Currently in my state the state hospital is going to be closed because they could not do what you are attempting even when mandated by the legislature.
When you have staff that has worked in a system for 20-30 years & has consistently gotten away with not functioning up to par they will resent the hell out of you coming in & attempting to force them to comply
Literally the hospital is going to close because the staff would not accept the need to change and actually follow their own written policies rather than 'doing their way'.
If I had to offer advise I would say "pick your battles", document the need for the specific change carefully, then educate the RN's first, then with them on board educate the nursing staff, explain explain explain, take questions, qive honest answers, be open to suggestions. Even if it is clear that there is only one solution to the problem you will get better results if you let the staff try to solve it and come to that conclusion, then if you tell them to do it your way. When you talk to your experienced RN's and present the problem to them, have your supervisor present. Make it clear that you have the support of those above you in the chain of command. Try to make it clear, without saying it outright, that any attempt to sabotage you will be career suicide.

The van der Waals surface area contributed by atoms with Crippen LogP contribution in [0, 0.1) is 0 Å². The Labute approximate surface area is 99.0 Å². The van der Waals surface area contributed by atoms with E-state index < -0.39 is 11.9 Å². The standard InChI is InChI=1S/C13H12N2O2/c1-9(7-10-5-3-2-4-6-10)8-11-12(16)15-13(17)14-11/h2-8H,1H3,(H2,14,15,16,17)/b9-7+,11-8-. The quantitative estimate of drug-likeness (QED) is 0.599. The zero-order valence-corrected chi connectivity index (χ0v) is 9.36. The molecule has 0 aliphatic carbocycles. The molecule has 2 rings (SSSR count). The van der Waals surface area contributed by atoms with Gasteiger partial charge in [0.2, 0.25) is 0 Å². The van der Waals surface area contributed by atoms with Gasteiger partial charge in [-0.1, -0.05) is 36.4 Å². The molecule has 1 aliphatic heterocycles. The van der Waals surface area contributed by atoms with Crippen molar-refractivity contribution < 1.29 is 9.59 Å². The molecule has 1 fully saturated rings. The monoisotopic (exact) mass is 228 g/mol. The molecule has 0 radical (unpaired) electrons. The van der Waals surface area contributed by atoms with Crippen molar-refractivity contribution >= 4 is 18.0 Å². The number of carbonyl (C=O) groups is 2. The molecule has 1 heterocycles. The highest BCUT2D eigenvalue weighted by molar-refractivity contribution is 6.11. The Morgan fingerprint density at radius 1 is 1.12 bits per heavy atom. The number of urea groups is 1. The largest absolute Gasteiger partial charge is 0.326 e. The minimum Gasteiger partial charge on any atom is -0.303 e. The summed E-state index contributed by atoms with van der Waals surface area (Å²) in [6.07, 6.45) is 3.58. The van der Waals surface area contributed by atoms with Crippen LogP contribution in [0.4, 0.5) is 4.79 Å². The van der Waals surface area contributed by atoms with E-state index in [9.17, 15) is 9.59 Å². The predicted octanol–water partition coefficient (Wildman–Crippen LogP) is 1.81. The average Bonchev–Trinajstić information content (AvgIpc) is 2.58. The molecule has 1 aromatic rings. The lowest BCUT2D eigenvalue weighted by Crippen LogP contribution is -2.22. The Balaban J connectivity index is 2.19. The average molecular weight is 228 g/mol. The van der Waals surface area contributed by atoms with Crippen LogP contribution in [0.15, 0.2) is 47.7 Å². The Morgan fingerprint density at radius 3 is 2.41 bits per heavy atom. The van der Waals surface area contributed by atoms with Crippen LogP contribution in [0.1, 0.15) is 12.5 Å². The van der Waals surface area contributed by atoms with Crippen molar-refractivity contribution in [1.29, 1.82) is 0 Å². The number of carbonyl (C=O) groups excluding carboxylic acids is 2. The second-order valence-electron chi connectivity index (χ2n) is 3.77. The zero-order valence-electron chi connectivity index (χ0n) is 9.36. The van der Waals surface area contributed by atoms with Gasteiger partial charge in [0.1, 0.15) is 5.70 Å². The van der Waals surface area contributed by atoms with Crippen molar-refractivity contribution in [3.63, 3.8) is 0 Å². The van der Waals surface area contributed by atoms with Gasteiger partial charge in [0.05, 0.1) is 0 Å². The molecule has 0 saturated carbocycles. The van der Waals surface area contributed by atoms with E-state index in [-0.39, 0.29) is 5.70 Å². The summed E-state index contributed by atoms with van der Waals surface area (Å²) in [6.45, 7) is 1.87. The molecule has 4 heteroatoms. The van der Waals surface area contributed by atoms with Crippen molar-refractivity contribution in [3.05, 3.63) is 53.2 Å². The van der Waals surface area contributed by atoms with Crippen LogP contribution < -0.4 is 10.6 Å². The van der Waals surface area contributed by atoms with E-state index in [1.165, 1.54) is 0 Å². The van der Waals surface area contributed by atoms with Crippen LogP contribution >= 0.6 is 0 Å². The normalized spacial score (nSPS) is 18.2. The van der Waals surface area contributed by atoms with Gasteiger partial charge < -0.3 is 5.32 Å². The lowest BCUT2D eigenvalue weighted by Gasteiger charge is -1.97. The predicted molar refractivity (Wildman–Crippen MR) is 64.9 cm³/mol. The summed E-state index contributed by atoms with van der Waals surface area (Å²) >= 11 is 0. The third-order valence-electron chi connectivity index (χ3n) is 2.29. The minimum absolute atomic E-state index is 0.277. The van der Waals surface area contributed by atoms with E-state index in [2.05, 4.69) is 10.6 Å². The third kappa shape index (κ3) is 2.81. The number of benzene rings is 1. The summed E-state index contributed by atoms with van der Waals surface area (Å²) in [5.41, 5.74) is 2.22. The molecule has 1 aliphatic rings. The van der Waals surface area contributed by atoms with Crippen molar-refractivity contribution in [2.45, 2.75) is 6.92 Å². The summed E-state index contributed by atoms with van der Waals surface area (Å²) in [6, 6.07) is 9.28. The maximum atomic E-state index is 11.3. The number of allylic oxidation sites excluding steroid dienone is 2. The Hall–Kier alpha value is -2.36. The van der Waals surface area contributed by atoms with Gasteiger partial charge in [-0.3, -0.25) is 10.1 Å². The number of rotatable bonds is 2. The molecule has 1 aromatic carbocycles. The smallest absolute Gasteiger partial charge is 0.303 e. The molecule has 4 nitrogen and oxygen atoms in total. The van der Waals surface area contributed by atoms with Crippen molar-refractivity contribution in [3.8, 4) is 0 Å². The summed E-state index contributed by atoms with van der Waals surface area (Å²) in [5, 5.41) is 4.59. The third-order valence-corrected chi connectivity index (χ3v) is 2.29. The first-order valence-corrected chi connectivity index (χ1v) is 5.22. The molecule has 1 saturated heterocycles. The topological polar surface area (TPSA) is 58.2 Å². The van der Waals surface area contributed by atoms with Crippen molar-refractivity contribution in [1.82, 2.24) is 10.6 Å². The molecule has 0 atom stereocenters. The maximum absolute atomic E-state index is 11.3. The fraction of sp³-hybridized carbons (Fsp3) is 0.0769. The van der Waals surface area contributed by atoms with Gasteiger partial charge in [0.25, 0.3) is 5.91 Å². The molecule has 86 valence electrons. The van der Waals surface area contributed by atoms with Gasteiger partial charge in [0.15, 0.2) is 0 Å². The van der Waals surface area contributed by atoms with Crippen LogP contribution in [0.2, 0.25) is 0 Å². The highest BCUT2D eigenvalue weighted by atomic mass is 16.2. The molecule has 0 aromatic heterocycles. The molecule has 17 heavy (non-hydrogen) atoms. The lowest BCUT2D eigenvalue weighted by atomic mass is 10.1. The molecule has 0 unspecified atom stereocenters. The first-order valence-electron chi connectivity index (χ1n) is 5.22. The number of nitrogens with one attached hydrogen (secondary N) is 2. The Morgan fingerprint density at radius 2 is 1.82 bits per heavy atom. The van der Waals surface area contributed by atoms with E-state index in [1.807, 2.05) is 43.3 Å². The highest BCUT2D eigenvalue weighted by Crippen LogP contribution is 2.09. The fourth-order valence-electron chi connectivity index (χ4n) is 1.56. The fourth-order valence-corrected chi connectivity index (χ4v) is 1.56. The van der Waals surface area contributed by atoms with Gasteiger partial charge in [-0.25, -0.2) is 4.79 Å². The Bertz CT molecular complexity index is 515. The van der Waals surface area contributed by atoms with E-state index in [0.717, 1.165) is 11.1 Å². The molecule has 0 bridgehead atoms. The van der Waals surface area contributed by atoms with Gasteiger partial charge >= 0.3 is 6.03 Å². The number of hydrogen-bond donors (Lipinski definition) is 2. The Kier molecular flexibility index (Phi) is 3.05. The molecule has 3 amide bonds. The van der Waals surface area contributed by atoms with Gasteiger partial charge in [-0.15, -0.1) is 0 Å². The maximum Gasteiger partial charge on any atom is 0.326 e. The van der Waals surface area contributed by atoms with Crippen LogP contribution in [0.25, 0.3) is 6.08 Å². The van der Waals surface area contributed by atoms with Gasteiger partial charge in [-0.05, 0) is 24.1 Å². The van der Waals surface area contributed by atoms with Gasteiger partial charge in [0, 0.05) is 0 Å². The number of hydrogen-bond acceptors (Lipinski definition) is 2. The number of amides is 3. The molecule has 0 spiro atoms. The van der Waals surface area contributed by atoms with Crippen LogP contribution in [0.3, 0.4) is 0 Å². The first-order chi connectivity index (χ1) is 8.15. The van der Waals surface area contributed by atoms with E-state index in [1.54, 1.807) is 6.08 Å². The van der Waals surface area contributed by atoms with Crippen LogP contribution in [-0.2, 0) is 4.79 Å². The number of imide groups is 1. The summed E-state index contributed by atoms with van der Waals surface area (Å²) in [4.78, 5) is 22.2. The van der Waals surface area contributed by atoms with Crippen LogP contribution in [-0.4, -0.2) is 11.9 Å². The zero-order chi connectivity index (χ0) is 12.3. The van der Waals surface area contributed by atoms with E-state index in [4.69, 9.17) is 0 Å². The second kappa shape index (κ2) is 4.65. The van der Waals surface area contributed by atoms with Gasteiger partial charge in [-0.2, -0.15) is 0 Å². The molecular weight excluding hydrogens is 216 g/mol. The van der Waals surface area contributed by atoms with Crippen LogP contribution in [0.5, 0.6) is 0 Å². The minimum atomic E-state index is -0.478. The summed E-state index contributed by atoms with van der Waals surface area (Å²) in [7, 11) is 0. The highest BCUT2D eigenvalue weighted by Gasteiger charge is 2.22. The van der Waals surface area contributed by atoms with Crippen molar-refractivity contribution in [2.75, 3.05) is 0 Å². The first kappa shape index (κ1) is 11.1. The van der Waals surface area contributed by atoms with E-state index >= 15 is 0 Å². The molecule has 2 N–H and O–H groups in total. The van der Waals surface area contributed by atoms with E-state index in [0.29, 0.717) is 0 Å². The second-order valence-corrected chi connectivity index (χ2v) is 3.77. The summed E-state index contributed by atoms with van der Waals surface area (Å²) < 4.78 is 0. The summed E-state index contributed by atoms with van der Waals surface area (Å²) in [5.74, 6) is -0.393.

Oh, and do be really, really, sure that what you think needs to change actually does need it. Psych nursing is process focused not task focused. Letting someone get a good night's sleep may be more important than getting a set of vital signs. The way you listed a set of failed tasks causes me to wonder about your understanding of this. It might be helpful to look at patient outcomes to identify real areas of failure as opposed to missed tasks. Exactly why does an acute psych patient who is observed every 15 mins, and is in no physical distress, need to be awakened for vital signs?